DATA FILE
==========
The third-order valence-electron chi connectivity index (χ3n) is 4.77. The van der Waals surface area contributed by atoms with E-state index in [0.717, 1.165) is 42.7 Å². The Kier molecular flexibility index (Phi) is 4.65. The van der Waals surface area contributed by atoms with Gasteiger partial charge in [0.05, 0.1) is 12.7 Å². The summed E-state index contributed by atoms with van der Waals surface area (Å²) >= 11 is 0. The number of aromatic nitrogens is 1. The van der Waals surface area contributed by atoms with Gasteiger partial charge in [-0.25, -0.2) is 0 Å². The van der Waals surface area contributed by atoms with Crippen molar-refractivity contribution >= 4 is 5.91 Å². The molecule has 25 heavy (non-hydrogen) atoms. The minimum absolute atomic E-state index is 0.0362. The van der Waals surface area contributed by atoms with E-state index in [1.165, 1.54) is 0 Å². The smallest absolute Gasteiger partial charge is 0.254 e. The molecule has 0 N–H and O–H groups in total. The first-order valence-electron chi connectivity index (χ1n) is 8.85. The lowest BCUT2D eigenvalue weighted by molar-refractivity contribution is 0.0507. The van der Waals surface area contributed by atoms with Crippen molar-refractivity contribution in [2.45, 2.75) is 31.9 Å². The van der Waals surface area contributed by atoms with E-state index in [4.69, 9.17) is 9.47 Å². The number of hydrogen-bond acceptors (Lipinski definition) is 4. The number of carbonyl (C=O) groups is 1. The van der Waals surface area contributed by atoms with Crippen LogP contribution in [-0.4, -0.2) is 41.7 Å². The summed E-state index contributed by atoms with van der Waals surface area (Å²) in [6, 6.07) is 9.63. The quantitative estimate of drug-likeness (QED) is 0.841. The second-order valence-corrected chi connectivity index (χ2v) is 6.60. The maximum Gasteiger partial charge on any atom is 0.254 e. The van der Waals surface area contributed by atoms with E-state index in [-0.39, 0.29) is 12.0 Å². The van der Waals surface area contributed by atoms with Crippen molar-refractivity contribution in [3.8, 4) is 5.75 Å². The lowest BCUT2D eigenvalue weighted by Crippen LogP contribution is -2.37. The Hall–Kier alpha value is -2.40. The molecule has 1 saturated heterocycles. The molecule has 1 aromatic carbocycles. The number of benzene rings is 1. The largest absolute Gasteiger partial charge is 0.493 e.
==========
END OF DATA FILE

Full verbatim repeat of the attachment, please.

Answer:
The third-order valence-electron chi connectivity index (χ3n) is 4.77. The van der Waals surface area contributed by atoms with E-state index in [0.717, 1.165) is 42.7 Å². The Kier molecular flexibility index (Phi) is 4.65. The van der Waals surface area contributed by atoms with Gasteiger partial charge in [0.05, 0.1) is 12.7 Å². The summed E-state index contributed by atoms with van der Waals surface area (Å²) >= 11 is 0. The number of aromatic nitrogens is 1. The van der Waals surface area contributed by atoms with Gasteiger partial charge in [-0.25, -0.2) is 0 Å². The van der Waals surface area contributed by atoms with Crippen molar-refractivity contribution >= 4 is 5.91 Å². The molecule has 25 heavy (non-hydrogen) atoms. The minimum absolute atomic E-state index is 0.0362. The van der Waals surface area contributed by atoms with E-state index in [1.165, 1.54) is 0 Å². The smallest absolute Gasteiger partial charge is 0.254 e. The molecule has 0 N–H and O–H groups in total. The first-order valence-electron chi connectivity index (χ1n) is 8.85. The lowest BCUT2D eigenvalue weighted by molar-refractivity contribution is 0.0507. The van der Waals surface area contributed by atoms with Crippen molar-refractivity contribution in [2.45, 2.75) is 31.9 Å². The van der Waals surface area contributed by atoms with E-state index in [4.69, 9.17) is 9.47 Å². The number of hydrogen-bond acceptors (Lipinski definition) is 4. The number of carbonyl (C=O) groups is 1. The van der Waals surface area contributed by atoms with Crippen LogP contribution in [-0.4, -0.2) is 41.7 Å². The summed E-state index contributed by atoms with van der Waals surface area (Å²) in [6, 6.07) is 9.63. The quantitative estimate of drug-likeness (QED) is 0.841. The second-order valence-corrected chi connectivity index (χ2v) is 6.60. The maximum Gasteiger partial charge on any atom is 0.254 e. The van der Waals surface area contributed by atoms with E-state index in [-0.39, 0.29) is 12.0 Å². The van der Waals surface area contributed by atoms with Crippen molar-refractivity contribution in [3.8, 4) is 5.75 Å². The lowest BCUT2D eigenvalue weighted by Crippen LogP contribution is -2.37. The Hall–Kier alpha value is -2.40. The molecule has 1 saturated heterocycles. The molecule has 1 aromatic carbocycles. The number of benzene rings is 1. The largest absolute Gasteiger partial charge is 0.493 e.